Den of Thieves is just my kind of trash. The directorial debut of London has Fallen writer Christian Gudegast, the sprawling heist film plays like a bargain bin version of Michael Mann’s 1995 classic Heat. Only more macho. Which is impressive, given Heat is already jacked up on testosterone and fragile male egos.
After witnessing Gerard Butler chew his way through London, however, it should come as no surprise that Den of Thieves mainlines roid-addled manliness until it looks like the leading man’s eyes are going to bulge out of their sockets or spill tears down his cheeks. Maybe both. There’s so much intense bro staring and even though they say other words, the dialogue more or less all boils down to two dudes glaring at each other snapping and head nodding, Yeah, yeah, yeah, or come on, come on, come on, back and forth. It watches like a grown up version of an adolescent playground standoff, and I’m 100% here for every last second.
Den of Thieves tells the tale of a crew trying to pull off an impossible heist by weaving two narrative threads: from the point of view of both the cops and the crooks. Former Marine Merrimen (Pablo Schreiber, The Wire) leads the criminal cadre that includes fellow Corps buddies Levi (50 Cent) and Bosco (Evan Jones, Cheddar Bob from 8 Mile), and new guy Donnie (O’Shea Jackson Jr., Ingrid Goes West). On the other side are the Regulators, a group of play-by-their-own-rules Los Angeles Sheriffs led by Butler’s Nick Flanagan, the only one worth mentioning. But get this, the cops are messed up like just like the bad guys. Gudegast’s script takes great pains to make sure you know this. They drink and smoke and cheat on their wives and are just as likely to shoot an outlaw as arrest one.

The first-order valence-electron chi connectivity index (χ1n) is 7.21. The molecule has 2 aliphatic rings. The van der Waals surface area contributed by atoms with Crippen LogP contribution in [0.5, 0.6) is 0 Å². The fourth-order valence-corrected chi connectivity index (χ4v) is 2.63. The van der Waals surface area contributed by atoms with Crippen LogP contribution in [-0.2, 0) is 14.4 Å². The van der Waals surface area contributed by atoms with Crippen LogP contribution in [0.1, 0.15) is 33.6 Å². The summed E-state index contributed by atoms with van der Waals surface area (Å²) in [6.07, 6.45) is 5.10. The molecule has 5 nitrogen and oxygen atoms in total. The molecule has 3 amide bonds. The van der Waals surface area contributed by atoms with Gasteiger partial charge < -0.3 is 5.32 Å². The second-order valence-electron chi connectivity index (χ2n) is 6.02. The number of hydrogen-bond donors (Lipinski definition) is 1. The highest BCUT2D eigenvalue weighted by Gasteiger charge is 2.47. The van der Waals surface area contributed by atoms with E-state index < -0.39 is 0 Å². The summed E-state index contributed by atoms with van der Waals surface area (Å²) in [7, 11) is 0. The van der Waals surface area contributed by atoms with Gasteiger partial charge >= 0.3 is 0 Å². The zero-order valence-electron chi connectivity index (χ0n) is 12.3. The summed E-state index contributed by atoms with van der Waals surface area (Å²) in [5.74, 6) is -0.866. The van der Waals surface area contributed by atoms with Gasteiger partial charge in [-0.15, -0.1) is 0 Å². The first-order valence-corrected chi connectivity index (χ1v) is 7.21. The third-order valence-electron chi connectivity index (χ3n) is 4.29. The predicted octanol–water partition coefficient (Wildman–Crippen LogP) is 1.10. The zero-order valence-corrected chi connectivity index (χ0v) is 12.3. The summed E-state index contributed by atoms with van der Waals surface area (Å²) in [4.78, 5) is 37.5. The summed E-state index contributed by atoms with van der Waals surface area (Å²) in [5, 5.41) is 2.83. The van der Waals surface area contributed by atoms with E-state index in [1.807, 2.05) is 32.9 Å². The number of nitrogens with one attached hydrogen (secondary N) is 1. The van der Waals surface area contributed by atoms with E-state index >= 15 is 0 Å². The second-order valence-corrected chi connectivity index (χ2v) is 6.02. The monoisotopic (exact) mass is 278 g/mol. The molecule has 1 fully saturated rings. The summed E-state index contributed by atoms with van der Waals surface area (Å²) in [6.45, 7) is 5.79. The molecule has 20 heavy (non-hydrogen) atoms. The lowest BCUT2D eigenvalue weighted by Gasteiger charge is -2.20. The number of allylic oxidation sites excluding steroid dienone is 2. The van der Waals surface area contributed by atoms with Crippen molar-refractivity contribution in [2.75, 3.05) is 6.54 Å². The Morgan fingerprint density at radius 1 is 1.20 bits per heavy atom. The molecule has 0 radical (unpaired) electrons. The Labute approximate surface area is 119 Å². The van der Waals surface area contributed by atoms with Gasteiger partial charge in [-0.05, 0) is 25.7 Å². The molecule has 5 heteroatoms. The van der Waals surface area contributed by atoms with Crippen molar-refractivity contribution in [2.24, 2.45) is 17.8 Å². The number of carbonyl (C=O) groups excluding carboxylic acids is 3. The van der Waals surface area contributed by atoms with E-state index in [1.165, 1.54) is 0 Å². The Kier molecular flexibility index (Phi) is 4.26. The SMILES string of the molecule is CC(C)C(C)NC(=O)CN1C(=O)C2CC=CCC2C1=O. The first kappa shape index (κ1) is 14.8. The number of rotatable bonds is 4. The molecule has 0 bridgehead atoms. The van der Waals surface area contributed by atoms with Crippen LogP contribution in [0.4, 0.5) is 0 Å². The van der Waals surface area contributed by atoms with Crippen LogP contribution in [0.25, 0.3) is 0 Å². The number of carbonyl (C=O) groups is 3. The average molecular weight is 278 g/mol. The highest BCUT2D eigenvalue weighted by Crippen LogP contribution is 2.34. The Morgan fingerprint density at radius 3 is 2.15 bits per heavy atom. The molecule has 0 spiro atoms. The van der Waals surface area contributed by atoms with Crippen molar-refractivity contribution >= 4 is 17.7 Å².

What transpires plays out largely as expected in a cops-and-robbers movie like this. It’s down and dirty and to the point. We watch the criminals plan to rob the Federal Reserve, reminding us every step of the way that it’s impossible and that it’s never been done. We also watch the cops watch them, and they in turn watch the cops. And so on and so forth in a round-about way that’s intended to be clever and witty but at this stage has been done many times, and much better.
Perhaps Den of Thieves’ greatest accomplishment is that at 140-minutes (yes, it’s 140-minutes-long), and overflowing with totally unnecessary asides, the pace never drags and it’s never dull. The script kicks off by throwing various narrative tricks at the viewer. Early on we get flashbacks, and when the cops Shanghai Donnie, Gudegast leans on the watching-things-happen-as-a-character-explains-them shtick. For a second, it veers towards Ocean’s-style heist territory, but thinks better of it. After trying to wow us with plot gymnastics, the story settles into a more straightforward style, bouncing back and forth between the two POVs, which is overblown enough without any additional flourishes.